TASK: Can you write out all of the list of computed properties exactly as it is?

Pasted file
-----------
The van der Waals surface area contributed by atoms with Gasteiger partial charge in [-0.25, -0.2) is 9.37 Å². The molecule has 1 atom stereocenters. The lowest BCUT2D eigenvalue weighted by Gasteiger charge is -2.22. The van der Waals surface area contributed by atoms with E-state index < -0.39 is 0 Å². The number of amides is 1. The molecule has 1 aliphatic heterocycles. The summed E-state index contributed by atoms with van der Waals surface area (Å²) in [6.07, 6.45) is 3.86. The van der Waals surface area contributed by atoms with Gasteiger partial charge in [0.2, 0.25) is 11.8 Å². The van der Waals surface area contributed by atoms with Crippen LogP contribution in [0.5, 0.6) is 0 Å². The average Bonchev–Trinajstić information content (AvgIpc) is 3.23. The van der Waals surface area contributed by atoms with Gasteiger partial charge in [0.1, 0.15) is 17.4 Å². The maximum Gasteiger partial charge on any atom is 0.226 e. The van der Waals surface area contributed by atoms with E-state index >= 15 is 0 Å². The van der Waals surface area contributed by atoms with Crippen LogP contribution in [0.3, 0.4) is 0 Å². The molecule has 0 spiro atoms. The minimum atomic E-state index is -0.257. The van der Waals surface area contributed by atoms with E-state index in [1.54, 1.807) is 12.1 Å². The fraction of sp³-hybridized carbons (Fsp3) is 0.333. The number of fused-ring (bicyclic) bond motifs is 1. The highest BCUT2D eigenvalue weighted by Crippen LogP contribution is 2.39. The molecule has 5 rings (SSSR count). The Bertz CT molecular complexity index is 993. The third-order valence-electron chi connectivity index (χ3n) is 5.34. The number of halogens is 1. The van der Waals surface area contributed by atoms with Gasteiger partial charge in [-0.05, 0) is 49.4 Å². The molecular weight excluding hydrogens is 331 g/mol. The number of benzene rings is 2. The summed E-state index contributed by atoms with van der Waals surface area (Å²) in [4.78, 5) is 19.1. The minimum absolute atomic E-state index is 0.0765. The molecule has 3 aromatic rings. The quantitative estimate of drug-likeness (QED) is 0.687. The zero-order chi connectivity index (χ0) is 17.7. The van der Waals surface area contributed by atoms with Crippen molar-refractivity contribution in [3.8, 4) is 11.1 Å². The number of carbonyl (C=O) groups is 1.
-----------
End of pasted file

The van der Waals surface area contributed by atoms with Gasteiger partial charge in [-0.25, -0.2) is 9.37 Å². The molecule has 1 atom stereocenters. The lowest BCUT2D eigenvalue weighted by Gasteiger charge is -2.22. The van der Waals surface area contributed by atoms with E-state index < -0.39 is 0 Å². The number of amides is 1. The molecule has 1 aliphatic heterocycles. The summed E-state index contributed by atoms with van der Waals surface area (Å²) in [6.07, 6.45) is 3.86. The van der Waals surface area contributed by atoms with Gasteiger partial charge in [0.2, 0.25) is 11.8 Å². The van der Waals surface area contributed by atoms with Crippen LogP contribution in [0.5, 0.6) is 0 Å². The average Bonchev–Trinajstić information content (AvgIpc) is 3.23. The van der Waals surface area contributed by atoms with Gasteiger partial charge in [0.1, 0.15) is 17.4 Å². The maximum Gasteiger partial charge on any atom is 0.226 e. The van der Waals surface area contributed by atoms with E-state index >= 15 is 0 Å². The van der Waals surface area contributed by atoms with Crippen LogP contribution in [0.3, 0.4) is 0 Å². The molecule has 0 spiro atoms. The minimum atomic E-state index is -0.257. The van der Waals surface area contributed by atoms with E-state index in [1.54, 1.807) is 12.1 Å². The fraction of sp³-hybridized carbons (Fsp3) is 0.333. The number of fused-ring (bicyclic) bond motifs is 1. The highest BCUT2D eigenvalue weighted by Crippen LogP contribution is 2.39. The molecule has 5 rings (SSSR count). The Bertz CT molecular complexity index is 993. The third-order valence-electron chi connectivity index (χ3n) is 5.34. The number of halogens is 1. The van der Waals surface area contributed by atoms with Gasteiger partial charge in [-0.05, 0) is 49.4 Å². The molecular weight excluding hydrogens is 331 g/mol. The number of benzene rings is 2. The summed E-state index contributed by atoms with van der Waals surface area (Å²) in [4.78, 5) is 19.1. The minimum absolute atomic E-state index is 0.0765. The molecule has 3 aromatic rings. The quantitative estimate of drug-likeness (QED) is 0.687. The zero-order chi connectivity index (χ0) is 17.7. The van der Waals surface area contributed by atoms with Crippen molar-refractivity contribution in [3.8, 4) is 11.1 Å². The number of carbonyl (C=O) groups is 1.